By Jeff Fortney, TSG Senior Associate
Surcharging, as defined as an additional cost to buyers of a good or service that want to use a credit card for payment (and as further covered in TSG’s U.S. Surcharging Snapshot Report sponsored by CardX), has been a product offered to merchants by payment processing providers for several years, although it is sometimes marketed under terms like “Cash Discount” or “Non Cash Adjustment.” It has become a topic of conversation throughout the payments industry.
In essence, when a credit card is presented at checkout, a fee of up to 4% is added to the transaction amount to offset processing fees the merchant pays for accepting credit card transactions.
In January, Visa shared a bulletin announcing two significant changes to the credit card surcharge rules that will become effective on April 15, 2023:
- Merchants who intend to surcharge are no longer required to register with Visa. Instead, the merchant must notify their merchant acquirer 30 days in advance of commencing surcharging.
- The maximum allowed surcharge in the US will be reduced to 3% from the current 4% maximum. In Canada the surcharge rate will be reduced to 2.4%.
In addition to these two changes, Visa reminded all that “surcharges are only permitted on credit cards and in US States, US territories, Or Canadian provinces where surcharges are not prohibited by local law.”
The initial change is operational; however, it places the responsibility for handling the surcharge on the acquirer. Visa will require the use of “field 28” for the surcharge amount which will qualify as Visa’s notification of surcharge. They will be monitoring that field across credit card transactions for any violation.
The second change will have an immediate monetary impact on existing merchants and future sales.
If a merchant is currently surcharging 4%, This will have to be reduced to 3% on or before April 15, 2023. If their offsetting processing fee is higher than 3%, solely changing the surcharge will not offset the costs of processing credit cards, as set on their merchant agreement.
In turn, if the cost to the merchant is reduced to 3%, that reduction may be below the cost of processing for the merchant. If the rate assessed to the merchant is not reduced to match the surcharge, the difference will be collected from the merchant.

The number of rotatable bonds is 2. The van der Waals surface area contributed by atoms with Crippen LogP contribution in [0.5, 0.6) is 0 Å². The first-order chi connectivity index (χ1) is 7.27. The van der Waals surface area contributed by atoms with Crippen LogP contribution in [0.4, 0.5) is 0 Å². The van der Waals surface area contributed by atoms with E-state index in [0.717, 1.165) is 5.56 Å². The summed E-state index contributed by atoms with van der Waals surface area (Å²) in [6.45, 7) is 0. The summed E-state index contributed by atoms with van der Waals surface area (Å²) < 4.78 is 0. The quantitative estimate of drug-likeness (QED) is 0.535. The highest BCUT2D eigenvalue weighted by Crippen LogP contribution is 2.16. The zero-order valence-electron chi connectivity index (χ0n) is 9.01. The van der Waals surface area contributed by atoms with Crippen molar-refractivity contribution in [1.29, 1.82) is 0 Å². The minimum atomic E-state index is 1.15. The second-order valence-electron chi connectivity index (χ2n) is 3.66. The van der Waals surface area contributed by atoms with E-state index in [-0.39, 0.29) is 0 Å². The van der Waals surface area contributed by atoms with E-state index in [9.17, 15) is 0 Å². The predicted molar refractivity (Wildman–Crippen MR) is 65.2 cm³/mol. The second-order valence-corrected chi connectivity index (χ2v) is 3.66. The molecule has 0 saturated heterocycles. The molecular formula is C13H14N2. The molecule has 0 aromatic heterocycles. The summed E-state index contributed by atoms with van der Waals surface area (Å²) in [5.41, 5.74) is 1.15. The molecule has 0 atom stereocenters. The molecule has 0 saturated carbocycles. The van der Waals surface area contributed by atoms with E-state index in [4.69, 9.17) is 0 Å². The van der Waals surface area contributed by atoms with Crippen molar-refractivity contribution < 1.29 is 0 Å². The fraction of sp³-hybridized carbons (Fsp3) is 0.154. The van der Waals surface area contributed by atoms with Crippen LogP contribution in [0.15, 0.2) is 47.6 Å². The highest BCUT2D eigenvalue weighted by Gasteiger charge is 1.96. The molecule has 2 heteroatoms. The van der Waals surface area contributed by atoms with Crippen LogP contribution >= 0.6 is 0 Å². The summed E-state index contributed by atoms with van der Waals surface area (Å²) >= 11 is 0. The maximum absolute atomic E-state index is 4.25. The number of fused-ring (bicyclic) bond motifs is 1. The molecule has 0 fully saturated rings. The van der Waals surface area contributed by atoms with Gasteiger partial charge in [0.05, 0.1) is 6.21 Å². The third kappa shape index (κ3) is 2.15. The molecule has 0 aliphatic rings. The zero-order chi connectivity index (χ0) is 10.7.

For example, a merchant with an average monthly processing volume of $40,000 is billed 3.875% for processing credit cards today. After a 4% surcharge is added to transactions, the processing costs to the merchant will be reduced and the merchant will have a monthly cost of $50.00 not covered by the surcharge. If the discount charged to the same merchant is reduced to 3% it may not be sufficient to cover underlying processing fees (Interchange, dues, and assessments).
It is recommended that each merchant be analyzed independently to determine the monetary impact of the reduced surcharge.
It is wise to take heed of the last sentence of the notice: “Visa will continue to monitor the assessment of surcharge and will implement compliance action when violations are identified.” By requiring field 28 to reference the surcharge, the ability to monitor usage is simplified. It should be expected that any surcharge against a debit card ran through the Visa network “rails” will be identified. This will likely lead to potential fines and merchants losing card acceptance ability.
At this time, it is prudent to monitor a surcharging merchant portfolio to confirm that debit cards are not being surcharged.
Even though changes are targeted for April 2023, it is prudent to begin the analysis now. In most cases, any change in discount or in surcharge will require a 30-day notice. It is also wise to confirm card compliance with the rules as set forth by Visa.
Would you like assistance with your surcharging strategy? Contact us today.